How To On Error Reporting In Php

When developing an application in PHP, it’s essential to handle errors properly. This not only helps with debugging but also ensures that users don’t encounter unexpected errors in the application. In this blog post, we’ll cover how to enable and configure error reporting in PHP.

Step 1: Enable error reporting

By default, PHP may not display errors on the screen. To enable error reporting, you can either set it in your php.ini file or by using the ini_set() function in your PHP script.

To enable error reporting in the php.ini file, locate the following line:

error_reporting = E_ALL

Uncomment it (if it’s commented) and set it to E_ALL, which will enable error reporting for all types of errors, including notices, warnings, and fatal errors.

Alternatively, you can enable error reporting in your PHP script by adding the following lines at the beginning of the file:

ini_set('display_errors', 1);
ini_set('display_startup_errors', 1);

Step 2: Handle errors with custom error handlers

PHP allows you to create custom error handlers to handle errors in a more specific way, giving you greater control over your application’s error handling process. To create a custom error handler, use the set_error_handler() function.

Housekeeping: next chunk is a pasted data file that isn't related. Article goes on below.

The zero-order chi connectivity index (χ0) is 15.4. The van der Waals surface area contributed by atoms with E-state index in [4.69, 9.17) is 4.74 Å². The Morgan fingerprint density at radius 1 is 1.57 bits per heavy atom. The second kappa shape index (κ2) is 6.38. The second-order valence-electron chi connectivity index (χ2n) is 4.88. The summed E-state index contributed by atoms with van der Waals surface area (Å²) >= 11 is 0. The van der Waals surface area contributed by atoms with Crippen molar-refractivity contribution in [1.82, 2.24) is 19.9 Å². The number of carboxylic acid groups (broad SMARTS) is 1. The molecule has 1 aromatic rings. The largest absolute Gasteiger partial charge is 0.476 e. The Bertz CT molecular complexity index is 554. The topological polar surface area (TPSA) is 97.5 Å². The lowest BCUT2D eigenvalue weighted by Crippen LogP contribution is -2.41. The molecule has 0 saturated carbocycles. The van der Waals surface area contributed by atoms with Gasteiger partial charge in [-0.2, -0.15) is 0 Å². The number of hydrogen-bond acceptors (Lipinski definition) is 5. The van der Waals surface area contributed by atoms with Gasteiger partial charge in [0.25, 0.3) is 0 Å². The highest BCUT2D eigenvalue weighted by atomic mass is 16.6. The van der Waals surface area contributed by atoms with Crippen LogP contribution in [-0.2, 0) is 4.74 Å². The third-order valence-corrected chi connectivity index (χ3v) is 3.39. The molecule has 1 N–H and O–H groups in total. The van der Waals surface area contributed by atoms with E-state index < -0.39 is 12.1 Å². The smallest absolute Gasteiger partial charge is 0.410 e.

Here’s an example of a simple custom error handler:

function customErrorHandler($errno, $errstr, $errfile, $errline) {
    echo "<b>Error:</b> [$errno] $errstr - $errfile:$errline";
    echo "<br>";
    echo "Execution halted";


This custom error handler will display a formatted error message and halt the script execution. You can modify the function to log errors, send notifications, or perform other actions as needed.

Step 3: Handle exceptions with try-catch blocks

Exceptions are special types of errors that can be “thrown” and “caught” within your PHP code. This allows you to handle errors in a more structured and modular way. To handle exceptions, wrap your code in a try-catch block.

Here’s an example of using a try-catch block to handle exceptions:

try {
    // Your code here...
    throw new Exception("An error occurred!");
} catch (Exception $e) {
    echo "Error: " . $e-&gt;getMessage();

In this example, an exception is thrown with a custom error message. The catch block catches the exception and displays the error message. You can also catch multiple types of exceptions and handle them differently, if necessary.


Proper error reporting and handling in PHP not only helps you debug your application but also ensures a better user experience. By enabling error reporting, creating custom error handlers, and using try-catch blocks for exceptions, you can have greater control over your application’s error handling process. Happy coding!